Aminoglycoside 3-phosphotransferase (IPR024165)

Short name: Kan/Strep_kinase

Overlapping homologous superfamilies

Family relationships



Aminoglycoside antibiotics constitute an important class of clinically useful drugs, including gentamicin, tobramycin, and streptomycin, which are used in the treatment of a variety of bacterial infections [PMID: 9872733]. They work by targeting the bacterial ribosome and causing mistranslation of mRNA, leading to the production of defective proteins. In many cases these defective proteins insert into the cell membrane, causing a loss of membrane integrity and precipitating cell death. The most common cause of resistance to these antibiotics is their modification by acetylating, adenylating or phosphorylating enzymes.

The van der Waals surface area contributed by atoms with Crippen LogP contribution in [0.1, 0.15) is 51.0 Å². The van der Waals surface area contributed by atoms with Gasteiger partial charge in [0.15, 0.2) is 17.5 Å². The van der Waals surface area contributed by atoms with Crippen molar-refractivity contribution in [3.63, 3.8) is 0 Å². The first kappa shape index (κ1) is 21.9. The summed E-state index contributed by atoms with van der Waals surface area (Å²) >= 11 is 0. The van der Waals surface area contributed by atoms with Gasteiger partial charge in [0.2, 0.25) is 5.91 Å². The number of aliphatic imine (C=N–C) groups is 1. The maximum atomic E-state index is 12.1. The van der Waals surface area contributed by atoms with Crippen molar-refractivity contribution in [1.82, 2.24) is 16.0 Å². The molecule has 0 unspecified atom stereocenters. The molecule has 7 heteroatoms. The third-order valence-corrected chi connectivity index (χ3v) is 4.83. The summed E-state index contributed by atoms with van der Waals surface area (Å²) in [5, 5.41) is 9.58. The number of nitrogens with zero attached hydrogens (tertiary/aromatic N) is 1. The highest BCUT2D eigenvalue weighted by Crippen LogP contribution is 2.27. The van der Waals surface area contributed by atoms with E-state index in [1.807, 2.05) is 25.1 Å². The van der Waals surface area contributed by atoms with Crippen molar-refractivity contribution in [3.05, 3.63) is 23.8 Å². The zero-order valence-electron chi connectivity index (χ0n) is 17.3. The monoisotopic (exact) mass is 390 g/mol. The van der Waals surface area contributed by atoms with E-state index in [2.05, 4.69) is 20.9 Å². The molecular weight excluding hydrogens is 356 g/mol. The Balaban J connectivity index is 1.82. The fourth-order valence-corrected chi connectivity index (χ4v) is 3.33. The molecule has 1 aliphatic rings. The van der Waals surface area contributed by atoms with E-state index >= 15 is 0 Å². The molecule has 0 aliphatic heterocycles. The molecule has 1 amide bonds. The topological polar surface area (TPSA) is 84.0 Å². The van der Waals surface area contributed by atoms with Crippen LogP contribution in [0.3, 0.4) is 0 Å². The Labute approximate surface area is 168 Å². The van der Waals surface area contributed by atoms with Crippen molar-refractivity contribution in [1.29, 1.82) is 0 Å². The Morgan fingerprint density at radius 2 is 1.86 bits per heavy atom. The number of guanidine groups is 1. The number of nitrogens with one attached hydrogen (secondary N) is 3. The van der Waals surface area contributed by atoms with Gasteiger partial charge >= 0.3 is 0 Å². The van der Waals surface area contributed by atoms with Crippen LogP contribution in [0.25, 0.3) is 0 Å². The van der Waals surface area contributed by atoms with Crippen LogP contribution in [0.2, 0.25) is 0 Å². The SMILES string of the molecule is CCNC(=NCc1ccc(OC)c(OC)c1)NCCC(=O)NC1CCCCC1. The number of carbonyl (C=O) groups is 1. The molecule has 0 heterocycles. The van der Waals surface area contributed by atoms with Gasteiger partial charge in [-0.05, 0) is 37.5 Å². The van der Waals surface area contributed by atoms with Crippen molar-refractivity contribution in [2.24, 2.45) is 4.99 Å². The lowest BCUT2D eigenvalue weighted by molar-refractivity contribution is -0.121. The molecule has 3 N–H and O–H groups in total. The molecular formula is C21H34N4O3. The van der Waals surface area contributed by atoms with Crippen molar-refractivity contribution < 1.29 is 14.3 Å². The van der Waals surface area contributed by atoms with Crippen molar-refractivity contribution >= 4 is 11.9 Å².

This entry represents aminoglycoside 3'-phosphotransferases, one of the best characterised aminoglycoside-resistance enzyme families. These enzymes transfer a phophoryl group from ATP to the 3' position of the aminoglycoside molecule. Studies indicate that these enzymes are both structurally and functionally homologous to eukaryotic protein kinases [PMID: 11467935, PMID: 12006485, PMID: 12628253]. The enzyme contains two domains, an N-terminal domain composed mainly of an antiparallel beta sheet, and a C-terminal domain which is largely alpha helical. The active site lies between these domains and comprises both the ATP binding site and the aminoglycoside binding site.

GO terms

Biological Process

GO:0046677 response to antibiotic

Molecular Function

GO:0005524 ATP binding
GO:0016773 phosphotransferase activity, alcohol group as acceptor

Cellular Component

No terms assigned in this category.

Contributing signatures

Signatures from InterPro member databases are used to construct an entry.